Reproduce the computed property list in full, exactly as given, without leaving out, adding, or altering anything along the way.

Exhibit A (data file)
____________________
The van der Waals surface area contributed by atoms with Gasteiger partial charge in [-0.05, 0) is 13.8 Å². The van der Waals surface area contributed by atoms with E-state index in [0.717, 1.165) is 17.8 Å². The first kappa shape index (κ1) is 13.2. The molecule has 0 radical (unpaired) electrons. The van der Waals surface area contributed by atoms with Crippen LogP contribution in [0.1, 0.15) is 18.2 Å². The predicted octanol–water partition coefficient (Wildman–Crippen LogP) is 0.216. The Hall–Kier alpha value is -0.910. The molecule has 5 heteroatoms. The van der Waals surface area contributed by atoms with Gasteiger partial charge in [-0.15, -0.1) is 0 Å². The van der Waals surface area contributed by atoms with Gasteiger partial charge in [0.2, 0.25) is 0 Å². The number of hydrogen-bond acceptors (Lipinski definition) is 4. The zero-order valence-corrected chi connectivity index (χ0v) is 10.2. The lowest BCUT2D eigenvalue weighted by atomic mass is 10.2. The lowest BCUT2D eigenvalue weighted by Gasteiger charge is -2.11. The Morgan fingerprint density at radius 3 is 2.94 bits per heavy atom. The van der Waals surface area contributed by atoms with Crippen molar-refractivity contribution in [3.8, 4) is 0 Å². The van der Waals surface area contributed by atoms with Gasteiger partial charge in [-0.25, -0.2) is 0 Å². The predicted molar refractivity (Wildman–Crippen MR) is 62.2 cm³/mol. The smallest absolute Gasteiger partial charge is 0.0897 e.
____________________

The van der Waals surface area contributed by atoms with Gasteiger partial charge in [-0.05, 0) is 13.8 Å². The van der Waals surface area contributed by atoms with E-state index in [0.717, 1.165) is 17.8 Å². The first kappa shape index (κ1) is 13.2. The molecule has 0 radical (unpaired) electrons. The van der Waals surface area contributed by atoms with Crippen LogP contribution in [0.1, 0.15) is 18.2 Å². The predicted octanol–water partition coefficient (Wildman–Crippen LogP) is 0.216. The Hall–Kier alpha value is -0.910. The molecule has 5 heteroatoms. The van der Waals surface area contributed by atoms with Gasteiger partial charge in [-0.15, -0.1) is 0 Å². The van der Waals surface area contributed by atoms with Gasteiger partial charge in [0.2, 0.25) is 0 Å². The number of hydrogen-bond acceptors (Lipinski definition) is 4. The zero-order valence-corrected chi connectivity index (χ0v) is 10.2. The lowest BCUT2D eigenvalue weighted by atomic mass is 10.2. The lowest BCUT2D eigenvalue weighted by Gasteiger charge is -2.11. The Morgan fingerprint density at radius 3 is 2.94 bits per heavy atom. The van der Waals surface area contributed by atoms with Crippen molar-refractivity contribution in [3.8, 4) is 0 Å². The van der Waals surface area contributed by atoms with Gasteiger partial charge in [-0.25, -0.2) is 0 Å². The predicted molar refractivity (Wildman–Crippen MR) is 62.2 cm³/mol. The smallest absolute Gasteiger partial charge is 0.0897 e.